cello

Cello Vibrato in Lower Positions
Analysis of Technique

 



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This article looks at the motions necessary for vibrato on the cello. As I have mentioned, we need to understand cello technique as precisely as possible so we are better able to teach and explain it. Vibrato on the cello is a motion that I believe has a great deal of misconceptions.

One misconception confuses passive and active motions in the forearm. When observing a cellist's vibrato it will be apparent that there is a pronating a supinating action in the forearm (a "rolling" action). It is often assumed that this motion is an active motion. However, in most cases, this motion is purely passive, a mere reaction to active motions further up the arm.

The misconception that the pronating action in the forearm is an active motion leads to teaching the "doorknob" vibrato exercise. This common method instructs the student to hold the left arm out and turn the wrist and forearm as in turning a doorknob. This makes the motion in the forearm active and is sometimes called a "wrist" vibrato. I have yet to see a professional cellist or well known cellist play a concerto with a "wrist" vibrato. Ironically, most who teach the wrist vibrato do not themselves vibrato that way. It is a matter of looking more carefully at the actual movement.

If the primary active motion is not in the forearm, where is it? I believe that the primary active motion is the upper arm, with the pivot joint being the shoulder. Remember, I am speaking only of vibrato in the lower positions. When I first mention this to students the first thing they thing of is a "chicken wing" motion, where the upper arm rises and falls. But this doesn't take into account the variety of ways our upper arm can move in the shoulder joint. The shoulder is a ball and socket joint so the upper arm can "swivel" in the shoulder socket. This is the active motion for cello vibrato that I like to teach first.

Another way cello vibrato is commonly taught is to teach that the primary active motion is in the forearm with the elbow as a pivot joint (not to be confused with the Doorknob Vibrato). This is similar to the "Door on a Hinge" exercise. This motion is certainly used for vibrato in the lower positions but I do not believe it is the primary active motion. It is the primary active motion in the upper positions but I believe the primary active motion for vibrato in the lower positions should be the upper arm doing a "swivel" motion in the shoulder socket. I would say that the secondary active motion is from the forearm doing a "door on a hinge" motion.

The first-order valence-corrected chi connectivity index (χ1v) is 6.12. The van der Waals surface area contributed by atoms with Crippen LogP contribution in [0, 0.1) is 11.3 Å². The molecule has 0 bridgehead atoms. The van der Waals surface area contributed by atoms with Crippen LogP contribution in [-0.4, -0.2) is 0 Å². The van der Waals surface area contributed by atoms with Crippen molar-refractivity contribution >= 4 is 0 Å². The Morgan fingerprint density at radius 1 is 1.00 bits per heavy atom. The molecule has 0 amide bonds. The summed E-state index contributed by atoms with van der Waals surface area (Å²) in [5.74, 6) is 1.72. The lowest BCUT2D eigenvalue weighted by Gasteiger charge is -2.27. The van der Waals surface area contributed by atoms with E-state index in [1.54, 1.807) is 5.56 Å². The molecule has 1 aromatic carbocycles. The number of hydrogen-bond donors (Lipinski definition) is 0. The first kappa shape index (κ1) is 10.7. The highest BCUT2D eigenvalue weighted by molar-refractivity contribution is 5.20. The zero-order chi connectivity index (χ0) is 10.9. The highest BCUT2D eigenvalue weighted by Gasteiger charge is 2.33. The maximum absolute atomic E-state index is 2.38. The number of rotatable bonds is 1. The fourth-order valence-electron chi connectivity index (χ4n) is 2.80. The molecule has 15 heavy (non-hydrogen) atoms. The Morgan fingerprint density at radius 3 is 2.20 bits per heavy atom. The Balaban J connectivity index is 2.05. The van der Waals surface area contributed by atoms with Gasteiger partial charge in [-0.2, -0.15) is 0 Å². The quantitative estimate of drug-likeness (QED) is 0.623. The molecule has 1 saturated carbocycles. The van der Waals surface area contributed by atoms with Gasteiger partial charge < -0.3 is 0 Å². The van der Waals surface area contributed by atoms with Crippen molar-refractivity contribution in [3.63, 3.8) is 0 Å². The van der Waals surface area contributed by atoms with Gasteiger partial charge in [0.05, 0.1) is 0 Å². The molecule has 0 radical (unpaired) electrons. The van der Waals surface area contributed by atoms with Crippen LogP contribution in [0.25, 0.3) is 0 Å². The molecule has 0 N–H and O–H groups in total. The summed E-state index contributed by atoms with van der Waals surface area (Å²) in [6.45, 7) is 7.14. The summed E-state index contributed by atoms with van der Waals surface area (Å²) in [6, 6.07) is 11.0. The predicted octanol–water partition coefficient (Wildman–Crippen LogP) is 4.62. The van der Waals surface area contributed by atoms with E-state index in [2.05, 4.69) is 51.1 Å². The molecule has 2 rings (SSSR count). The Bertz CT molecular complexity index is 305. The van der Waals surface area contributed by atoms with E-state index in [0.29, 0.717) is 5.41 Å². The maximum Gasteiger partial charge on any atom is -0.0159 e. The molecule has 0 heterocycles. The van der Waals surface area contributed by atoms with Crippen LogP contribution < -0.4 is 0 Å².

Try the "Robot Wave" (see video - named by one of my younger students) action study and work on feeling the motion from the upper arm in the shoulder. Please see my article on Teaching Vibrato. It is amazing how much more relaxed the entire left arm feels after this exercise.

There are other motions involved in cello vibrato but they are all passive motions, not active ones. I already mention the pronating and supinating action in the forearm. The forearm does in fact roll (pronate and supinate), similar to the doorknob vibrato exercise. Without the forearm motion, the vibrato will get "stuck" because the energy produced by the shoulder and forearm will have no place to go. But I suggest that the forearm not roll actively (as in the door knob exercise), but only passively. So the active upper arm vibrato results in a passive forearm roll with in turn results in the finger being able to roll (pivot motion).

Another passive motion in cello vibrato is a hand motion with the pivot joint in the wrist. Many teachers, whenever they see any hint of "wrist" vibrato, immediately stifle any hand motion. What I am referring to is a passive motion in the hand with the wrist as a pivot joint. If you adopt a slanted (pronated) hand position, as I advocate, your hand is in position for this type of motion. I strongly believe in not stifling passive motions (please see my article on the foundations of technique). Passive motions are natural and are only stifled if we tense up the muscles around the joint. It is perfectly natural to allow for some passive motion in the hand with the wrist as the pivot joint in cello vibrato. Also, allowing for passive motions takes work away from the active motions, creating a more efficient motion.

There is one more passive motion in vibrato; the knuckles. Actually, if I want to be more precise, I would say that the pivot joints are the knuckles. Loose knuckles are a great help in keeping the hand relaxed during vibrato. If you pronate the left hand, it is easier to have the knuckles be pivot joints.

So go and try it! Practice the "Robot Wave" and work on feeling the vibrato as an active "swivel" motion in the upper arm with the shoulder as the pivot joint. Also, work on passive motions in the forearm, wrist, and knuckles. With time, your vibrato will function more efficiently.

For ideas on teaching these motions, please see the action studies page.


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